Study Guide

Cymbeline, King of Britain Act 3, Scene 4

By William Shakespeare

Act 3, Scene 4

Read the full text of Cymbeline Act 3 Scene 4 with a side-by-side translation HERE.


  • Imogen and Pisanio have made it to Wales, but there's no sign of Posthumus.
  • Imogen wonders why Pisano is sad and asks him to explain what's happening.
  • Pisanio comes clean. He declares he's a wretched man for going along with Posthumus's plan, and he gives her the letter to see for herself what's up.
  • Imogen reads her husband's letter: in it, her calls her a "strumpet" and calls for revenge. Pisanio says he doesn't even need to use his sword to kill her, because the letter has already. Yikes.
  • We totally feel for Imogen, who starts going over why Posthumus might accuse her of such ugly deeds. She blabbers on and on and on about how she's remained chaste while he's been having the time of his life in Italy... according to Iachimo.
  • Suddenly the other half of the letter dawns on Imogen. It instructs Pisanio to lead her to Milford-Haven and kill her there. And here they are in Milford-Haven, so...
  • Imogen confronts Pisanio and tells him to get on with it.
  • But Pisanio has something else in mind: he says he'd rather pull his own eyeballs out before killing Imogen. Since we don't see him doing that anytime soon, we better listen to his plan.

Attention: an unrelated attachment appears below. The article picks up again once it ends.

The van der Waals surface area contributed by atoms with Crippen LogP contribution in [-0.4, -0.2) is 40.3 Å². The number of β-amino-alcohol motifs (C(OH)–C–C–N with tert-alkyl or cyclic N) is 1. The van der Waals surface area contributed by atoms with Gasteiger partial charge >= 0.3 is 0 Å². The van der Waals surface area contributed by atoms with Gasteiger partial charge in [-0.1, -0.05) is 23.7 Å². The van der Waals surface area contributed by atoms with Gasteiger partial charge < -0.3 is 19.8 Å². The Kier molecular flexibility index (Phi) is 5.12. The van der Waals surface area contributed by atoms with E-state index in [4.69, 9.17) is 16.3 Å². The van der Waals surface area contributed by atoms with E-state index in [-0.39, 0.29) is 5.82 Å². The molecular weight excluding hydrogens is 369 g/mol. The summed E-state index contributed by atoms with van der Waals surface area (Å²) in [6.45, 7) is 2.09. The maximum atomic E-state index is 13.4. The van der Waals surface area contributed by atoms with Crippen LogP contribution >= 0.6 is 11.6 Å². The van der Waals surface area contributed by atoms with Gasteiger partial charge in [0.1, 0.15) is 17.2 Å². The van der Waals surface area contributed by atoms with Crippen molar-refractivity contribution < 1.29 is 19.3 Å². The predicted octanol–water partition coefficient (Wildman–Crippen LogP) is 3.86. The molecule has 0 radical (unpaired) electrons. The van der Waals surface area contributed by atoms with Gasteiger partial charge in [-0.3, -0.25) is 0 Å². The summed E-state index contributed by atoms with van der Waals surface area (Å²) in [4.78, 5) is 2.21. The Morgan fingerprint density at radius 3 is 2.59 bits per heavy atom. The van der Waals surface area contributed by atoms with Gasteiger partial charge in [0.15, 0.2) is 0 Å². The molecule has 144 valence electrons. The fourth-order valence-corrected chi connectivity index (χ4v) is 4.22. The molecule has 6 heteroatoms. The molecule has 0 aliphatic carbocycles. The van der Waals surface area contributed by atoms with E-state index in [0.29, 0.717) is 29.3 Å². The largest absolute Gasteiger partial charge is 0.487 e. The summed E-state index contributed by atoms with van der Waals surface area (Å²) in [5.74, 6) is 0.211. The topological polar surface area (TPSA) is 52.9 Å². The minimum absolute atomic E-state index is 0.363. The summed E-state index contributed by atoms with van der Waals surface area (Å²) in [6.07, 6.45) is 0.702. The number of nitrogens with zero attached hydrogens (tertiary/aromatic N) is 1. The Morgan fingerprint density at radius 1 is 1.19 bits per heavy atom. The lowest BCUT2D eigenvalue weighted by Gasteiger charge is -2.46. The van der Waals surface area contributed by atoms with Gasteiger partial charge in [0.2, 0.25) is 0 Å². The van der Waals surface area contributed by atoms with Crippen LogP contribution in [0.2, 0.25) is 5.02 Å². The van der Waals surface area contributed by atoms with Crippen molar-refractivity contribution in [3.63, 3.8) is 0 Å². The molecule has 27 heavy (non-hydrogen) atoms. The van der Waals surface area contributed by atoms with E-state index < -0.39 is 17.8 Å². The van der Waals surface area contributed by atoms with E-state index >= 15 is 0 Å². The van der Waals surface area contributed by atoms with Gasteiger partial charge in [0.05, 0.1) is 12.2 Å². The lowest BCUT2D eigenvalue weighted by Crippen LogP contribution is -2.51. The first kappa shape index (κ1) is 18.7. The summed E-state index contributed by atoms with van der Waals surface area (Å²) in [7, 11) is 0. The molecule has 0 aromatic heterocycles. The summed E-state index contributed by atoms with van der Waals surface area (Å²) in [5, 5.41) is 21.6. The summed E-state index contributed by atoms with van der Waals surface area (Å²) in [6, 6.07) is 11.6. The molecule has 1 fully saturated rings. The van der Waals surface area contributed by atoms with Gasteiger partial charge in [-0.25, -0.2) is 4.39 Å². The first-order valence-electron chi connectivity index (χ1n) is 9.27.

• Pisanio has figured out that "some villain" must have dragged Imogen's name through the mud. Why else would Posthumus suddenly accuse her of cheating on him?
  • Pisanio figures that if Imogen could go to Posthumus and talk to him face-to-face, the two lovebirds could figure it out. Luckily, Lucius (the Roman ambassador) is passing through Milford-Haven on his way back to Rome tomorrow.
  • If Imogen disguises herself as a boy, she might be able to serve Lucius and hitch a ride to Rome. Pisanio has even brought a set of doublet and hose—boy's clothes—for her to wear.
  • As a parting gift, Pisanio gives Imogen a box with a special potion in it. The Queen gave it to him (back in Act 1, Scene 6) and promised that it would cure any sickness. If Imogen gets sick on the journey to Rome, that potion will cure her. Pisanio really believes this and wants to help Imogen.

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